Japan’s ongoing fight against the coronavirus cannot be won without the concerted efforts of the government and civic communities across Japan. The younger generation may think, quite wrongly, they will probably get away with mild symptoms if they contract it. But they must realize that once infected, they will likely spread the virus to people around them, which may lead to their deaths. I urge young Japanese to bear that strictly in mind.
Meanwhile, the government has maintained a cautious stance regarding a state of emergency declaration by the prime minister, asserting that “the current situation does not warrant it.” Hopefully, the situation will be brought under control before deteriorating to such an extent as to require emergency measures. As we have begun to slowly realize, however, the fight against this new coronavirus cannot be won easily. For one thing, symptoms reportedly do not appear until a week to two weeks after being infected. But once a patient starts having symptoms, there may be a sudden and drastic deterioration of his or her physical condition. Popular comedian Ken Shimura passed away on March 29—just 12 days after having complained of “general malaise.”
The speed with which the virus spreads is just as dreadful. But aren’t we Japanese devoid of a real sense of crisis, in sharp contrast to the US and Europe? I think the prime minister should declare a state of emergency immediately in order to alert the people to have a keener sense of crisis at this juncture. I am confident that we Japanese are capable of dealing with any situation earnestly once we come to grips with the nature of the problem.
Japan functions as a sovereign state thanks to the keen sense of civic responsibility on the part of its people who share a traditional set of morals that highly value compassion for others. Our constitution and other laws are based on the theory that human nature is fundamentally good. Rather than turning to coercive and punitive measures, the state and our society have traditionally been run on the basis of people’s basic goodwill favoring altruism over egotism.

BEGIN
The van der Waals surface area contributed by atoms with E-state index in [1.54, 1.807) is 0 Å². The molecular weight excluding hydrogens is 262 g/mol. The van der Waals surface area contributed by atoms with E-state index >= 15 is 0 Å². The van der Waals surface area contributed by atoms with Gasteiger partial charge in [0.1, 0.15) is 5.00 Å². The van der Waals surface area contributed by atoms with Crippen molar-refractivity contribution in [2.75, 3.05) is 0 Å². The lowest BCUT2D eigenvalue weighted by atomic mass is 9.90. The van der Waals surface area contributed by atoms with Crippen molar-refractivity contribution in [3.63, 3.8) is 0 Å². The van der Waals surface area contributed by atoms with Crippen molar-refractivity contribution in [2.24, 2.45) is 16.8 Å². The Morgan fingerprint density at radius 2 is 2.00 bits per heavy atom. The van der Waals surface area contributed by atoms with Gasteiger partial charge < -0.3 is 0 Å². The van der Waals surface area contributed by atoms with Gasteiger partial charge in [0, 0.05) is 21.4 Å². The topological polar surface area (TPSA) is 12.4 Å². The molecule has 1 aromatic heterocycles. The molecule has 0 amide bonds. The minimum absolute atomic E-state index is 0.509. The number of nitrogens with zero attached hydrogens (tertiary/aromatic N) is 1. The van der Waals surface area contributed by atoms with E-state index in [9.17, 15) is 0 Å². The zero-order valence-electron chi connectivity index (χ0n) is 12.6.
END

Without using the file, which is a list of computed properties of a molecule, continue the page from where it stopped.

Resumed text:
The revised “Emergency Special Measures Law,” enacted on March 13 as a prelude to a declaration of a state of emergency, is no exception. It is far from being designed to allow the government to assert complete authority over the people. But we must seriously question if Japan, in its present state as a nation that is ruled by laws based on man’s innate goodness, can win its war against the virus.
Based on Section 1 of Article 32 of the revised Emergency Special Measures Law, the prime minister is entitled to declare a state of emergency on two conditions: 1) an outbreak of COVID-19 in Japan, and 2) the rapid nationwide spread of the virus.
Economic Revitalization Minister Yasutoshi Nishimura commented recently on television that the conditions for 1) have been met but that those for 2) have not, explaining that the spread of the virus has yet to be viewed as “nationwide.” (Fuji TV “Sunday Prime” news show, March 29)